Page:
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Induction of autophagy in rats upon overexpression of wild-type and mutant optineurin gene



Optineurin is a gene associated with normal tension glaucoma and amyotrophic lateral sclerosis. It has been reported previously that in cultured RGC5 cells, the turnover of endogenous optineurin involves mainly the ubiquitin-proteasome pathway (UPP). When optineurin is upregulated or mutated, the UPP function is compromised as evidenced by a decreased proteasome β5 subunit (PSMB5) level and autophagy is induced for clearance of the optineurin protein.


Adeno-associated type 2 viral (AAV2) vectors for green fluorescence protein (GFP) only, GFP-tagged wild-type and Glu50Lys (E50K) mutated optineurin were intravitreally injected into rats for expression in retinal ganglion cells (RGCs). Following intravitreal injections, eyes that received optineurin vectors exhibited retinal thinning, as well as RGC and axonal loss compared to GFP controls. By immunostaining and Western blotting, the level of PSMB5 and autophagic substrate degradation marker p62 was reduced, and the level of autophagic marker microtubule associated protein 1 light chain 3 (LC3) was enhanced. The UPP impairment and autophagy induction evidently occurred in vivo as in vitro. The optineurin level, RGC and axonal counts, and apoptosis in AAV2-E50K-GFP-injected rat eyes were averted to closer to normal limits after treatment with rapamycin, an autophagic enhancer.


The UPP function was reduced and autophagy was induced when wild-type and E50K optineurin was overexpressed in rat eyes. This study validates the in vitro findings, confirming that UPP impairment and autophagy induction also occur in vivo. In addition, rapamycin is demonstrated to clear the accumulated mutant optineurin. This agent may potentially be useful for rescuing of the adverse optineurin phenotypes in vivo.


Glaucoma is one of the leading causes of irreversible bilateral blindness worldwide. Optineurin or the “optic neuropathy inducing” gene was discovered in 2002 [1] to be a candidate gene of primary open-angle glaucoma (POAG), the most common form of glaucoma. POAG, characterized by degeneration of retinal ganglion cells (RGCs) and progressive axonal and visual field loss, is age-related and frequently associated with increased intraocular pressure (IOP) [2]. It is genetically heterogeneous, caused by several susceptibility genes [3-5] as well as environmental factors [5]. Optineurin was found to be linked in particular to normal tension glaucoma (NTG) [3,6], a subtype of POAG. Optineurin mutations were noted to vary with ethnic background [7]. The Glu50Lys (E50K) mutation, found in Caucasian and Hispanic populations, seems to be associated with a more progressive and severe disease in NTG patients [8].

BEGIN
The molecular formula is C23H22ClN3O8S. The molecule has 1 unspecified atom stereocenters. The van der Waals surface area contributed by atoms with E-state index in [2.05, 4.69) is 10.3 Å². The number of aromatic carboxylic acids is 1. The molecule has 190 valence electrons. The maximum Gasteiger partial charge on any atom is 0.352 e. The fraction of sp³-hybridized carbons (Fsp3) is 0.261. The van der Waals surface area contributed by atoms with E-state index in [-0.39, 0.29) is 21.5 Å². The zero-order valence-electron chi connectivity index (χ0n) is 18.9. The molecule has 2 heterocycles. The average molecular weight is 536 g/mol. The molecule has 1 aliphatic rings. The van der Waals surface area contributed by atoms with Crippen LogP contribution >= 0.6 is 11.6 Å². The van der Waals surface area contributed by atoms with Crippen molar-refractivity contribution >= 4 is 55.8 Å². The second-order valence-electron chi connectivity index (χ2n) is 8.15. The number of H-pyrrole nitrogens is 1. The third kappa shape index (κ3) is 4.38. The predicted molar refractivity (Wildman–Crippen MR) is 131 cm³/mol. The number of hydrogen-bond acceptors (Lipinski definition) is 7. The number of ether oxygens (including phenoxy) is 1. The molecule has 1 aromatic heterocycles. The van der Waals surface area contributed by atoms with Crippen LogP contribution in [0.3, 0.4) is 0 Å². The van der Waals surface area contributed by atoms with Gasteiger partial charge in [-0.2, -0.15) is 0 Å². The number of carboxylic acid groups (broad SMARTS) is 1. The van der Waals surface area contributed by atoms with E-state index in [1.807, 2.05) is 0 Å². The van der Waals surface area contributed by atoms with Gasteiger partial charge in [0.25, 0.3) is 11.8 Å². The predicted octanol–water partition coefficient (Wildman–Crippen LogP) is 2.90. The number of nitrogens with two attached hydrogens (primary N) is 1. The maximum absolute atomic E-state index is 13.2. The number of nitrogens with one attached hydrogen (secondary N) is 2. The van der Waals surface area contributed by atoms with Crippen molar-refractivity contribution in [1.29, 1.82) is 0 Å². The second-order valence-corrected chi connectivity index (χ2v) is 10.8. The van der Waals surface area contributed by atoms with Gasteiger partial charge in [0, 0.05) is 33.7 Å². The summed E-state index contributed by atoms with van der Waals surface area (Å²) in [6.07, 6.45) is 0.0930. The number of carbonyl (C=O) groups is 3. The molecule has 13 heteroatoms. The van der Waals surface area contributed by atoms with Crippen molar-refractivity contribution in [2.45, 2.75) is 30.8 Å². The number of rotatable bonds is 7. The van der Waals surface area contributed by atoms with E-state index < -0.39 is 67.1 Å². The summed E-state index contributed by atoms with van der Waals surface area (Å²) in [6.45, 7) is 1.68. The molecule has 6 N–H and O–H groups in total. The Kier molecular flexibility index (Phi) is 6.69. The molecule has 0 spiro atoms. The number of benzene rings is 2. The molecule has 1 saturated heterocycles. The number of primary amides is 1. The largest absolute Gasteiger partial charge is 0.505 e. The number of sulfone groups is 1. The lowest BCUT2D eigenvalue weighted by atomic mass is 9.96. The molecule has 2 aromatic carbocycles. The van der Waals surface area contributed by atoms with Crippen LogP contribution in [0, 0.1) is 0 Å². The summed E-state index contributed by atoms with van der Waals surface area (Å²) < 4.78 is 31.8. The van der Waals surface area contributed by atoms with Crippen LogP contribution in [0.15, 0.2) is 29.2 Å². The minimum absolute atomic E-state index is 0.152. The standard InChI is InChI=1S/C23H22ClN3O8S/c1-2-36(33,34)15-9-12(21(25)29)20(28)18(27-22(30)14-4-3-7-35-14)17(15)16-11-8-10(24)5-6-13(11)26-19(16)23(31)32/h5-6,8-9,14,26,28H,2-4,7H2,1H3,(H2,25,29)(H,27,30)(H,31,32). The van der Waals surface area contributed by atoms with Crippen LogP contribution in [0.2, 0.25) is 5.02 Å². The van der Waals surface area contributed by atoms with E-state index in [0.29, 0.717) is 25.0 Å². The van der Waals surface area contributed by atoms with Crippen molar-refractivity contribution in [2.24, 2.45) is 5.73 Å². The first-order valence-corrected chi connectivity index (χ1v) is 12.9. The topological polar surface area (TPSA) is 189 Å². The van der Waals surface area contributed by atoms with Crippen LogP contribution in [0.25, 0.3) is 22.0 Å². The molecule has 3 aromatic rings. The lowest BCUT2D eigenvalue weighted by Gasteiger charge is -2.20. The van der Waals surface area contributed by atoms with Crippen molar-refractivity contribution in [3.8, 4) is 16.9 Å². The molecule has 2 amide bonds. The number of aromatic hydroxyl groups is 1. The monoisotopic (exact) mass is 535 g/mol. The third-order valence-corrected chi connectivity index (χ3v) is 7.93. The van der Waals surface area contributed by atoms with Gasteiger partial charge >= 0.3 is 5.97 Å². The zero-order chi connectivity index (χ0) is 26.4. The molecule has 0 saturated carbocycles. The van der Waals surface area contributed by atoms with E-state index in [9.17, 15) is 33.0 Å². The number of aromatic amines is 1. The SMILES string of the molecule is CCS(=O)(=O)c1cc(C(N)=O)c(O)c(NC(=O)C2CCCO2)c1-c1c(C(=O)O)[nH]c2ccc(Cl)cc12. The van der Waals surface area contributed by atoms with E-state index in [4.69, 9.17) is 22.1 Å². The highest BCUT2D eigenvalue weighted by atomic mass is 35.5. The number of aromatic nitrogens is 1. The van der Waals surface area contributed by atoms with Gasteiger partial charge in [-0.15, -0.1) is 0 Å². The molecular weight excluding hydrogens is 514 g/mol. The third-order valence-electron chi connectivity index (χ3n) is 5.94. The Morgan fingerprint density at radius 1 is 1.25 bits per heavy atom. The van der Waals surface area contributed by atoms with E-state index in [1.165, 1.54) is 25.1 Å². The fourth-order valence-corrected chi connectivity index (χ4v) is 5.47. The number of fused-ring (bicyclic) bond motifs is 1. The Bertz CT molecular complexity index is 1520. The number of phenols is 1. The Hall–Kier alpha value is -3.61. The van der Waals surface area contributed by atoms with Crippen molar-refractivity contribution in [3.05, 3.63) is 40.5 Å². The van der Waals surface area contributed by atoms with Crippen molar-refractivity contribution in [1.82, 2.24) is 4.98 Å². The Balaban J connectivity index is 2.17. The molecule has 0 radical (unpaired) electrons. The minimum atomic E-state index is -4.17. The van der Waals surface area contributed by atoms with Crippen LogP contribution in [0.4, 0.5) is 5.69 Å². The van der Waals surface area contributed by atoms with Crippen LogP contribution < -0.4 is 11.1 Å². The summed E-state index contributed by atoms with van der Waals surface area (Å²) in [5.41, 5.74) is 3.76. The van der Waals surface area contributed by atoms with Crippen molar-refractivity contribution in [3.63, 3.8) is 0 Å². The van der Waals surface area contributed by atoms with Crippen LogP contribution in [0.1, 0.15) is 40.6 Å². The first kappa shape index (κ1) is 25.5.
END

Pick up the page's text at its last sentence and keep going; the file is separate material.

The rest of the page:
More recently, mutations in optineurin have also been reported to associate with amyotrophic lateral sclerosis (ALS) [9,10]. In addition, optineurin was identified as one of the genetic risk factors for Paget’s disease of bone [11,12].

The human optineurin gene codes for a 577-amino acid protein [1]. The optineurin protein consists of a NF-κB essential molecule (NEMO)-like domain, leucine zipper motif, multiple coiled-coil motifs, an ubiquitin binding domain, a microtubule associated protein 1 light chain 3 (LC3)-interacting motif, and a carboxyl (C)-terminal zinc finger [13]. Optineurin is a cytosolic protein that is not secreted [14]. It is expressed in many non-ocular tissues such as the brain and the heart as well as in ocular tissues including the retina and the trabecular meshwork [13,15].

Optineurin has been shown to be a negative regulator of the NF-κB pathway [16-20], an autophagy receptor [21-23], as well as a player in antiviral immune response [24] and mitotic progression [25,26]. This protein is moreover demonstrated to interact and form complexes with proteins including Rab8, huntingtin, myosin VI, and transferrin receptor, and such interactions may be the basis why optineurin is also involved in regulation of protein trafficking [27-31].